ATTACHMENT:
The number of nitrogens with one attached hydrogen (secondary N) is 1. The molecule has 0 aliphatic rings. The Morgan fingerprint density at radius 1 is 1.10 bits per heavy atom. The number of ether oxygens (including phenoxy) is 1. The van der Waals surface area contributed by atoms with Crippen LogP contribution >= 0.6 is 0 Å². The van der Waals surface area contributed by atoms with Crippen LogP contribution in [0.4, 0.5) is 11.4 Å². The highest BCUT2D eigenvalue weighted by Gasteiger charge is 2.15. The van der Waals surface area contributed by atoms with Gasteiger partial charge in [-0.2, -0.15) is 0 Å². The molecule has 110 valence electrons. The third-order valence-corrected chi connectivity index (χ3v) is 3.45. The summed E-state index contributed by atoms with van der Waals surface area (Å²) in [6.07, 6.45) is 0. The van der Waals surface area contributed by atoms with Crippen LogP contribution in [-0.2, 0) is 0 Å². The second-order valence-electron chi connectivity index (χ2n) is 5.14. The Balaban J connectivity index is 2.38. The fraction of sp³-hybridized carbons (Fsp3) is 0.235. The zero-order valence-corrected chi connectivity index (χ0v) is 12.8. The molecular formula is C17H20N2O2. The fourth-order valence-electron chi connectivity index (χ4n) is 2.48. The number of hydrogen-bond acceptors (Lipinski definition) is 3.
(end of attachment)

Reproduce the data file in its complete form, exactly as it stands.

The number of nitrogens with one attached hydrogen (secondary N) is 1. The molecule has 0 aliphatic rings. The Morgan fingerprint density at radius 1 is 1.10 bits per heavy atom. The number of ether oxygens (including phenoxy) is 1. The van der Waals surface area contributed by atoms with Crippen LogP contribution >= 0.6 is 0 Å². The van der Waals surface area contributed by atoms with Crippen LogP contribution in [0.4, 0.5) is 11.4 Å². The highest BCUT2D eigenvalue weighted by Gasteiger charge is 2.15. The van der Waals surface area contributed by atoms with Gasteiger partial charge in [-0.2, -0.15) is 0 Å². The molecule has 110 valence electrons. The third-order valence-corrected chi connectivity index (χ3v) is 3.45. The summed E-state index contributed by atoms with van der Waals surface area (Å²) in [6.07, 6.45) is 0. The van der Waals surface area contributed by atoms with Crippen LogP contribution in [-0.2, 0) is 0 Å². The second-order valence-electron chi connectivity index (χ2n) is 5.14. The Balaban J connectivity index is 2.38. The fraction of sp³-hybridized carbons (Fsp3) is 0.235. The zero-order valence-corrected chi connectivity index (χ0v) is 12.8. The molecular formula is C17H20N2O2. The fourth-order valence-electron chi connectivity index (χ4n) is 2.48. The number of hydrogen-bond acceptors (Lipinski definition) is 3.